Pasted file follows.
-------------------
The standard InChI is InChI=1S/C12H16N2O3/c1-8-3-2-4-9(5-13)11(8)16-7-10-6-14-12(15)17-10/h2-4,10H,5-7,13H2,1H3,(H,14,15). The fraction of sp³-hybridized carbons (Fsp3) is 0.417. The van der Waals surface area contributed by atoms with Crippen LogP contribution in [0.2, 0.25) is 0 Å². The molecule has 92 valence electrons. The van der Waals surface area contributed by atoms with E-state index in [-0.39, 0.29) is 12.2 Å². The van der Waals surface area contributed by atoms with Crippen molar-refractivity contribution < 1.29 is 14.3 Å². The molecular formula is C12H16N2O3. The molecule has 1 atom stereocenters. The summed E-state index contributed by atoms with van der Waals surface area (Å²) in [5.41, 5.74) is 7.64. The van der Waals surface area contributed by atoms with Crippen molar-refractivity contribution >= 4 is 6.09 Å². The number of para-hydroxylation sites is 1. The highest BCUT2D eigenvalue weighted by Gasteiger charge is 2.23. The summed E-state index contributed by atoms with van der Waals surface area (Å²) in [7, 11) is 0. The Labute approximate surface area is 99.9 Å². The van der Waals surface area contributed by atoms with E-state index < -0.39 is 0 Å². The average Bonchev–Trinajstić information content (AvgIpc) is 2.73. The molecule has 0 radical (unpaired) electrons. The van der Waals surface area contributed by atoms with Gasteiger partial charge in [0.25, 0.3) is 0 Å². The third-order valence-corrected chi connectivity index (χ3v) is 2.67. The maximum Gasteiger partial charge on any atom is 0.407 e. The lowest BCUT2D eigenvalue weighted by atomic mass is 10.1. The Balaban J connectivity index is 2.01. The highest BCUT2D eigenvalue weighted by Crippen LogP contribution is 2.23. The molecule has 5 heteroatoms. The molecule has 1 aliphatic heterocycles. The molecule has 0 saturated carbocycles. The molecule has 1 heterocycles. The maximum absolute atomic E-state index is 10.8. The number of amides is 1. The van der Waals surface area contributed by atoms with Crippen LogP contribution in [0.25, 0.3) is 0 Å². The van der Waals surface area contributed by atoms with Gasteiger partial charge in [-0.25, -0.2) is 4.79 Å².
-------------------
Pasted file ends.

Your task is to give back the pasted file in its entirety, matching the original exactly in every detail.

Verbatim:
The standard InChI is InChI=1S/C12H16N2O3/c1-8-3-2-4-9(5-13)11(8)16-7-10-6-14-12(15)17-10/h2-4,10H,5-7,13H2,1H3,(H,14,15). The fraction of sp³-hybridized carbons (Fsp3) is 0.417. The van der Waals surface area contributed by atoms with Crippen LogP contribution in [0.2, 0.25) is 0 Å². The molecule has 92 valence electrons. The van der Waals surface area contributed by atoms with E-state index in [-0.39, 0.29) is 12.2 Å². The van der Waals surface area contributed by atoms with Crippen molar-refractivity contribution < 1.29 is 14.3 Å². The molecular formula is C12H16N2O3. The molecule has 1 atom stereocenters. The summed E-state index contributed by atoms with van der Waals surface area (Å²) in [5.41, 5.74) is 7.64. The van der Waals surface area contributed by atoms with Crippen molar-refractivity contribution >= 4 is 6.09 Å². The number of para-hydroxylation sites is 1. The highest BCUT2D eigenvalue weighted by Gasteiger charge is 2.23. The summed E-state index contributed by atoms with van der Waals surface area (Å²) in [7, 11) is 0. The Labute approximate surface area is 99.9 Å². The van der Waals surface area contributed by atoms with E-state index < -0.39 is 0 Å². The average Bonchev–Trinajstić information content (AvgIpc) is 2.73. The molecule has 0 radical (unpaired) electrons. The van der Waals surface area contributed by atoms with Gasteiger partial charge in [0.25, 0.3) is 0 Å². The third-order valence-corrected chi connectivity index (χ3v) is 2.67. The maximum Gasteiger partial charge on any atom is 0.407 e. The lowest BCUT2D eigenvalue weighted by atomic mass is 10.1. The Balaban J connectivity index is 2.01. The highest BCUT2D eigenvalue weighted by Crippen LogP contribution is 2.23. The molecule has 5 heteroatoms. The molecule has 1 aliphatic heterocycles. The molecule has 0 saturated carbocycles. The molecule has 1 heterocycles. The maximum absolute atomic E-state index is 10.8. The number of amides is 1. The van der Waals surface area contributed by atoms with Crippen LogP contribution in [0.25, 0.3) is 0 Å². The van der Waals surface area contributed by atoms with Gasteiger partial charge in [-0.25, -0.2) is 4.79 Å².